"(a) In criminal cases, before the voir dire examination begins, or within seven days after the defendant discovered or could have discovered, by the exercise of diligence, the grounds therefor, whichever is earlier, the defendant may move to dismiss the indictment or stay the proceedings against him on the ground of substantial failure to comply with the provisions of this title in selecting the grand or petit jury."
* * * * * *
"(d) Upon motion filed under subsection (a) * * * of this section, containing a sworn statement of facts which, if true, would constitute a substantial failure to comply with the provisions of this title, the moving party shall be entitled to present in support of such motion the testimony of the jury commission or clerk, if available, any relevant records and papers not public or otherwise available used by the jury commissioner or clerk, and any other relevant evidence. * * *" (Emphasis added.)
Defendant has failed to file the sworn statement mentioned in § 1867(d) in support of his motion, and has in fact presented no evidence at all that the grand jury array is unsound. The motion is denied.
MOTION FOR NAMES OF WITNESSES APPEARING BEFORE THE GRAND JURY
The traditional view in this area is that a criminal defendant's efforts to penetrate the grand jury proceedings solely for the purpose of discovery are not favored. 1 Wright, Federal Practice and Procedure (Criminal), § 108, p. 187, fn. 56 (1969). But if a defendant can show a "particularized need" for access to the names of witnesses appearing before the grand jury or for a transcript of their testimony, then under the liberalized discovery provisions of Rule 16 of the Federal Rules of Criminal Procedure such information should ordinarily be made available to him by the government. Id. at § 108. See, Dennis v. United States, 384 U.S. 855, 86 S. Ct. 1840, 16 L. Ed. 2d 973 (1966). The "particularized need" in this case said by defendant to justify his discovery of the names of witnesses appearing before the grand jury is to allow him to challenge the sufficiency of the indictment against him on the ground that it was largely based on "heresay (sic) and other incompetent evidence." As a matter of law, however, the United States Supreme Court and the United States Court of Appeals for the Fifth Circuit have clearly held that indictments are not open to challenge on the ground that hearsay or otherwise incompetent evidence was presented to the grand jury which returned the indictment. Costello v. United States, 350 U.S. 359, 76 S. Ct. 406, 100 L. Ed. 397 (1956); United States v. James, 290 F.2d 866 (5th Cir. 1966); 1 Wright, Federal Practice and Procedure (Criminal), § 111 (1969). Thus, making the requested information available to the defendant in this case would serve no useful purpose other than to permit him to learn the identity of the government's prospective trial witnesses. This we decline to do. The motion is denied. See, Downing v. United States, 348 F.2d 594, 599 (5th Cir. 1965).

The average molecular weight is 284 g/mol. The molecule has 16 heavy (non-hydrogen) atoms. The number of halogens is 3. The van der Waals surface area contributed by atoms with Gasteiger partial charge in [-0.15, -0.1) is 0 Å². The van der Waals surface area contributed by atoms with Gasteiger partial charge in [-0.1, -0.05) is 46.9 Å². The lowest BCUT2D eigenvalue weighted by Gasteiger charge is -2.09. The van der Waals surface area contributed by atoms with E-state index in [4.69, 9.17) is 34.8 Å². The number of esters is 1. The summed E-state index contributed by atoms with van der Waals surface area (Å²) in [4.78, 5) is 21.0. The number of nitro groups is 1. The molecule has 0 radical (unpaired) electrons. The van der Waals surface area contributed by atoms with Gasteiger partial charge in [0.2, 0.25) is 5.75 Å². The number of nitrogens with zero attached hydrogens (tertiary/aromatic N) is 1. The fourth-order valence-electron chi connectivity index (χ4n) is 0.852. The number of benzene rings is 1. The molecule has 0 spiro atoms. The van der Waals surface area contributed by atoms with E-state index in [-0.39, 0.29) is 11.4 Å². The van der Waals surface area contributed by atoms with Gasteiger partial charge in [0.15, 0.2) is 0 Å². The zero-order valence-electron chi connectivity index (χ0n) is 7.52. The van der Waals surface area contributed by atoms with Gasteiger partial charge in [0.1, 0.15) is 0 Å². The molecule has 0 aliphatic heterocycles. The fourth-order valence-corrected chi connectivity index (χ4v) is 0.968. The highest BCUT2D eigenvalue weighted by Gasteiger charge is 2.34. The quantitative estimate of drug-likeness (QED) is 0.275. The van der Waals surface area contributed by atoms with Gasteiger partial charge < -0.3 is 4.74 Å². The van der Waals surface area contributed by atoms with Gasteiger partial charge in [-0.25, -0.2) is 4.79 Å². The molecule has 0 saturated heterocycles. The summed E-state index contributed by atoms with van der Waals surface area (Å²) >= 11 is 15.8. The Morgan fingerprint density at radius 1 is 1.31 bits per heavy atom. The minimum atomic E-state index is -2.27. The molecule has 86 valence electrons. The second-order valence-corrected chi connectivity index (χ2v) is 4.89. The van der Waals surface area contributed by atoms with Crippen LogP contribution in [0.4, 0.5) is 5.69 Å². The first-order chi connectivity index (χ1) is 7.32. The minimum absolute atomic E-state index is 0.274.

MOTION FOR A BILL OF PARTICULARS